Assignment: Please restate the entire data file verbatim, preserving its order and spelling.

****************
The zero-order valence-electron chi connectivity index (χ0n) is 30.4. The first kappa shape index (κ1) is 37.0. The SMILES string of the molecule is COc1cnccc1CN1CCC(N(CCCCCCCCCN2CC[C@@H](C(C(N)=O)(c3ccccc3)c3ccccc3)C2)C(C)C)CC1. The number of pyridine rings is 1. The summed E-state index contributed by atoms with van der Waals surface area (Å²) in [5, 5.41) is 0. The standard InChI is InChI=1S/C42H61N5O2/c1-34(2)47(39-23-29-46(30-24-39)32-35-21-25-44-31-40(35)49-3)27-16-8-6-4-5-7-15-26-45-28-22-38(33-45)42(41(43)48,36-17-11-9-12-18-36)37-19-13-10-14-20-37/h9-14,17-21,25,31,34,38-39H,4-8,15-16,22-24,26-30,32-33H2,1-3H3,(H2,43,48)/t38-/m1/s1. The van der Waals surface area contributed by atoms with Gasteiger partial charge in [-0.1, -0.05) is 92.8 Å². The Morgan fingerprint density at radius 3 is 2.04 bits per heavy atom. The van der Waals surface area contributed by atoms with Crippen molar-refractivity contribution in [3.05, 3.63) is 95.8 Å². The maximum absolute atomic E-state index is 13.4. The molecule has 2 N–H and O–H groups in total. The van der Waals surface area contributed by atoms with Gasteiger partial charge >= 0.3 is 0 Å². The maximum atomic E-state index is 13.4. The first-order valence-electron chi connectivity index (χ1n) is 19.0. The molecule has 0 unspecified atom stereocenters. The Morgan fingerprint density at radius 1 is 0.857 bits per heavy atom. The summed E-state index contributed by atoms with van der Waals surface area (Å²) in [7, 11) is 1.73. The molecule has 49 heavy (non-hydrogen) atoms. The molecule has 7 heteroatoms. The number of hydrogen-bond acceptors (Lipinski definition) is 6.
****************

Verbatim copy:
The zero-order valence-electron chi connectivity index (χ0n) is 30.4. The first kappa shape index (κ1) is 37.0. The SMILES string of the molecule is COc1cnccc1CN1CCC(N(CCCCCCCCCN2CC[C@@H](C(C(N)=O)(c3ccccc3)c3ccccc3)C2)C(C)C)CC1. The number of pyridine rings is 1. The summed E-state index contributed by atoms with van der Waals surface area (Å²) in [5, 5.41) is 0. The standard InChI is InChI=1S/C42H61N5O2/c1-34(2)47(39-23-29-46(30-24-39)32-35-21-25-44-31-40(35)49-3)27-16-8-6-4-5-7-15-26-45-28-22-38(33-45)42(41(43)48,36-17-11-9-12-18-36)37-19-13-10-14-20-37/h9-14,17-21,25,31,34,38-39H,4-8,15-16,22-24,26-30,32-33H2,1-3H3,(H2,43,48)/t38-/m1/s1. The van der Waals surface area contributed by atoms with Gasteiger partial charge in [-0.1, -0.05) is 92.8 Å². The Morgan fingerprint density at radius 3 is 2.04 bits per heavy atom. The van der Waals surface area contributed by atoms with Crippen molar-refractivity contribution in [3.05, 3.63) is 95.8 Å². The maximum absolute atomic E-state index is 13.4. The molecule has 2 N–H and O–H groups in total. The van der Waals surface area contributed by atoms with Gasteiger partial charge >= 0.3 is 0 Å². The maximum atomic E-state index is 13.4. The first-order valence-electron chi connectivity index (χ1n) is 19.0. The molecule has 0 unspecified atom stereocenters. The Morgan fingerprint density at radius 1 is 0.857 bits per heavy atom. The summed E-state index contributed by atoms with van der Waals surface area (Å²) in [7, 11) is 1.73. The molecule has 49 heavy (non-hydrogen) atoms. The molecule has 7 heteroatoms. The number of hydrogen-bond acceptors (Lipinski definition) is 6.